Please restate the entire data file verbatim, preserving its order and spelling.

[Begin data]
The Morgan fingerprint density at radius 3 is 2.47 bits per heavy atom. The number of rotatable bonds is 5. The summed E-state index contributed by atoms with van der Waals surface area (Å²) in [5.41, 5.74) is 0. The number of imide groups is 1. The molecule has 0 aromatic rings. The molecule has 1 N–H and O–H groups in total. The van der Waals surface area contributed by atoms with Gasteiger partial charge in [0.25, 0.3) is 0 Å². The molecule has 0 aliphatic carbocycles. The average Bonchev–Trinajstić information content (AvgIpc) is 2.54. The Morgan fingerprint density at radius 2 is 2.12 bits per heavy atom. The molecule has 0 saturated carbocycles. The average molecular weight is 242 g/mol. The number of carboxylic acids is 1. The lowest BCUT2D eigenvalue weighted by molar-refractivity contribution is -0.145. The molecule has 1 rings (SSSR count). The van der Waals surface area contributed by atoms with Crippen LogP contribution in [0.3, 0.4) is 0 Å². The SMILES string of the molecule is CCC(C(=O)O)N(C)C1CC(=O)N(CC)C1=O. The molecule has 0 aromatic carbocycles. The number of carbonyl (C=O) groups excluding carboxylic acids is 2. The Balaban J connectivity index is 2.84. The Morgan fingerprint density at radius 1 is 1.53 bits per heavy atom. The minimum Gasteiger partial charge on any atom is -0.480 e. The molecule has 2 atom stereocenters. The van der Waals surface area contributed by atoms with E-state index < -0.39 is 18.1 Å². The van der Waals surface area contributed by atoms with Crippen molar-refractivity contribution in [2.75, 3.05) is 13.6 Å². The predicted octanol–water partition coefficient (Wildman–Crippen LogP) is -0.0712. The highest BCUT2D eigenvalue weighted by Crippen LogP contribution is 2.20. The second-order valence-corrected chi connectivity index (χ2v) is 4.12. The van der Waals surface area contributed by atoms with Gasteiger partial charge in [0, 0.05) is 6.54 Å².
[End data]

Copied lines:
The Morgan fingerprint density at radius 3 is 2.47 bits per heavy atom. The number of rotatable bonds is 5. The summed E-state index contributed by atoms with van der Waals surface area (Å²) in [5.41, 5.74) is 0. The number of imide groups is 1. The molecule has 0 aromatic rings. The molecule has 1 N–H and O–H groups in total. The van der Waals surface area contributed by atoms with Gasteiger partial charge in [0.25, 0.3) is 0 Å². The molecule has 0 aliphatic carbocycles. The average Bonchev–Trinajstić information content (AvgIpc) is 2.54. The Morgan fingerprint density at radius 2 is 2.12 bits per heavy atom. The molecule has 0 saturated carbocycles. The average molecular weight is 242 g/mol. The number of carboxylic acids is 1. The lowest BCUT2D eigenvalue weighted by molar-refractivity contribution is -0.145. The molecule has 1 rings (SSSR count). The van der Waals surface area contributed by atoms with Crippen LogP contribution in [0.3, 0.4) is 0 Å². The SMILES string of the molecule is CCC(C(=O)O)N(C)C1CC(=O)N(CC)C1=O. The molecule has 0 aromatic carbocycles. The number of carbonyl (C=O) groups excluding carboxylic acids is 2. The Balaban J connectivity index is 2.84. The Morgan fingerprint density at radius 1 is 1.53 bits per heavy atom. The minimum Gasteiger partial charge on any atom is -0.480 e. The molecule has 2 atom stereocenters. The van der Waals surface area contributed by atoms with E-state index < -0.39 is 18.1 Å². The van der Waals surface area contributed by atoms with Crippen molar-refractivity contribution in [2.75, 3.05) is 13.6 Å². The predicted octanol–water partition coefficient (Wildman–Crippen LogP) is -0.0712. The highest BCUT2D eigenvalue weighted by Crippen LogP contribution is 2.20. The second-order valence-corrected chi connectivity index (χ2v) is 4.12. The van der Waals surface area contributed by atoms with Gasteiger partial charge in [0, 0.05) is 6.54 Å².